With the belief that theoretical integration in motivation may help us better understand motivational behavior, we designed this study to explore adolescents’ motivational profiles and their associations with knowledge acquisition, leisure-time exercise behaviors, and cardiorespiratory fitness. Middle school students from a large urban inner-city school district (N = 603, ages 12–14) completed questionnaires assessing motivational constructs and leisure-time exercise behavior. Knowledge and cardiorespiratory fitness were also assessed with a knowledge test and the Progressive Aerobic Cardiovascular Endurance Run (PACER) test, respectively. Using hierarchical cluster analysis, we found that students’ motivation in physical education could be explained from a multi-theoretical perspective. The interactive patterns among different motivation constructs were homogeneous overall and associated with in-class effort, knowledge, and leisure-time exercise behavior. These findings suggest that students’ development in physical education may depend upon a collective impact of changes in knowledge, physical activity ability, and sources of motivation.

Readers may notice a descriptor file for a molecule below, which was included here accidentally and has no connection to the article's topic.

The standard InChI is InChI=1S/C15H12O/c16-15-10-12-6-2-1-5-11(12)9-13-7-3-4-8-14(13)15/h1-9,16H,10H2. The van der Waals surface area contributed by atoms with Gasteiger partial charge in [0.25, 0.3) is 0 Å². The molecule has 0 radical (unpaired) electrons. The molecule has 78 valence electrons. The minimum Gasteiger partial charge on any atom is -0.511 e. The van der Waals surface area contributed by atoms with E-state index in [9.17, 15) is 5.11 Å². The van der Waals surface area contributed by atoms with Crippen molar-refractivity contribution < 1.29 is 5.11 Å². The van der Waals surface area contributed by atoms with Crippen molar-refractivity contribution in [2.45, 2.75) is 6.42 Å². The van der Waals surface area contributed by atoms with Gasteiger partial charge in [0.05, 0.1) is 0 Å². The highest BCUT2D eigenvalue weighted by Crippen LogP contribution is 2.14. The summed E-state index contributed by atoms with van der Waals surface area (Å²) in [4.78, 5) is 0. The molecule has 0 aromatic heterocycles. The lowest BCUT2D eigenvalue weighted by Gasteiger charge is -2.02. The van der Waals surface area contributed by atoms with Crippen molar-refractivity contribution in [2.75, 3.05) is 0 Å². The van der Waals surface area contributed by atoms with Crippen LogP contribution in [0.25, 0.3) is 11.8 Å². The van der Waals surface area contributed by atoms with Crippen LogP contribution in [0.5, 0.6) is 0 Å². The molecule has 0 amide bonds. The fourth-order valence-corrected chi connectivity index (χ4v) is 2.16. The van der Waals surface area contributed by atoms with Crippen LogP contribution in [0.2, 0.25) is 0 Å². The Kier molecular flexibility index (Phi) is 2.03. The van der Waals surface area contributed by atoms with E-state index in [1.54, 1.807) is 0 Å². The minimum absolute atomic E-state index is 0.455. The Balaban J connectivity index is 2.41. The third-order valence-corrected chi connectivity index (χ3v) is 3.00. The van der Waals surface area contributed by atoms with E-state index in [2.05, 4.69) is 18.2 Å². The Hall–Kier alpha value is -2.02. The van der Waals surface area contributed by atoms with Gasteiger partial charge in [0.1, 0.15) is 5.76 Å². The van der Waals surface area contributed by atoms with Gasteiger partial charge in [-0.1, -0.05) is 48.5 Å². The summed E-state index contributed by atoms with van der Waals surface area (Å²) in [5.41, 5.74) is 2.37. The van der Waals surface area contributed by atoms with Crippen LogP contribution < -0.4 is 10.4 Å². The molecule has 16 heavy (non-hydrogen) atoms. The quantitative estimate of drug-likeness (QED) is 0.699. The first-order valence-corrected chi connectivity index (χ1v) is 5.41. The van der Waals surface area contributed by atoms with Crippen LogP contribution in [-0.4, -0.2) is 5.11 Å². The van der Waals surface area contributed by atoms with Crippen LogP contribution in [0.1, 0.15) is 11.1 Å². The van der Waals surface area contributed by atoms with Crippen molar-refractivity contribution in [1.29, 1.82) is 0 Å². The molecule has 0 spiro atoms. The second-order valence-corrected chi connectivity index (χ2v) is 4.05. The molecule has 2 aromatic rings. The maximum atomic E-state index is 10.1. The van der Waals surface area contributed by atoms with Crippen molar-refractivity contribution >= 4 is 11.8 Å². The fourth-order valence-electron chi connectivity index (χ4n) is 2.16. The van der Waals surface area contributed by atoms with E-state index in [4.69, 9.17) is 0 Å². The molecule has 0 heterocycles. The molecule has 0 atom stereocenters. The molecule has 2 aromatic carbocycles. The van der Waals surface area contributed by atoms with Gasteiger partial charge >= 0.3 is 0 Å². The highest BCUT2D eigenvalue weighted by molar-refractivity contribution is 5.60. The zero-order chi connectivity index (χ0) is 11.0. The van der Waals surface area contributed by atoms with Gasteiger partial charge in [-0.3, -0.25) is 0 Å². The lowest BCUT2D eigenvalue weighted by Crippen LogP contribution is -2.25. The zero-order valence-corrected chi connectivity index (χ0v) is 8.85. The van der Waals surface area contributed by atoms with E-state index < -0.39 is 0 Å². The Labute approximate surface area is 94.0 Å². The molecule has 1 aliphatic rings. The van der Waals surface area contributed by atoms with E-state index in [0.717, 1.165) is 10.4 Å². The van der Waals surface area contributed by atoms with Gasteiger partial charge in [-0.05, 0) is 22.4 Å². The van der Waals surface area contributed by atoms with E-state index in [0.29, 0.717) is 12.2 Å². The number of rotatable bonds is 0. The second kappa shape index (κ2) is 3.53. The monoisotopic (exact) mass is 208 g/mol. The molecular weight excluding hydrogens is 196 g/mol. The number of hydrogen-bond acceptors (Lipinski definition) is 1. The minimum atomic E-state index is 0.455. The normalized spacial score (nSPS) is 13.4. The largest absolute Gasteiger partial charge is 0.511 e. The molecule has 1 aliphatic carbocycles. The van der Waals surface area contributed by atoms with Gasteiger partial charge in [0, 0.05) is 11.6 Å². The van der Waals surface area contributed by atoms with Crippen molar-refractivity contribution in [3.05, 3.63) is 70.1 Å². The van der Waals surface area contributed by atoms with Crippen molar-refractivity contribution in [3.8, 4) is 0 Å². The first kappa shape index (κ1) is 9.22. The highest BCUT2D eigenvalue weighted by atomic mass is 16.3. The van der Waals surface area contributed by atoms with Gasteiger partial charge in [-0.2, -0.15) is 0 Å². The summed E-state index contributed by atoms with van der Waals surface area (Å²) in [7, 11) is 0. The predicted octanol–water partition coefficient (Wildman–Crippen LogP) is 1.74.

Kieran Dowd, Deidre Harrington, Ailish Hannigan, Helen Purtill, Sarah M. Kelly, Alan P. Macken, Niall Moyna, Clodagh S. O’Gorman and Alan E. Donnelly
This study aims to (1) use the objective activPAL activity monitor to assess physical activity behaviors, including sitting/lying, standing, and both light (LIPA) and moderate-to-vigorous physical activity (MVPA); (2) to develop distinct activity profiles based on time spent in each behavior in a sample of adolescent females; and (3) examine whether levels of adiposity differ across these activity profiles.
Female adolescents (n = 195; 14–18 y) had body mass index (median = 21.7 [IQR = 5.2] kg/m2) and 4-site skinfold thickness (median 62.0 mm; IQR = 37.1) measured. Physical activity behaviors were measured using the activPAL. Hierarchical cluster analysis grouped participants into activity profiles based on similar physical activity characteristics. Linear mixed models explored differences in body composition across activity profiles.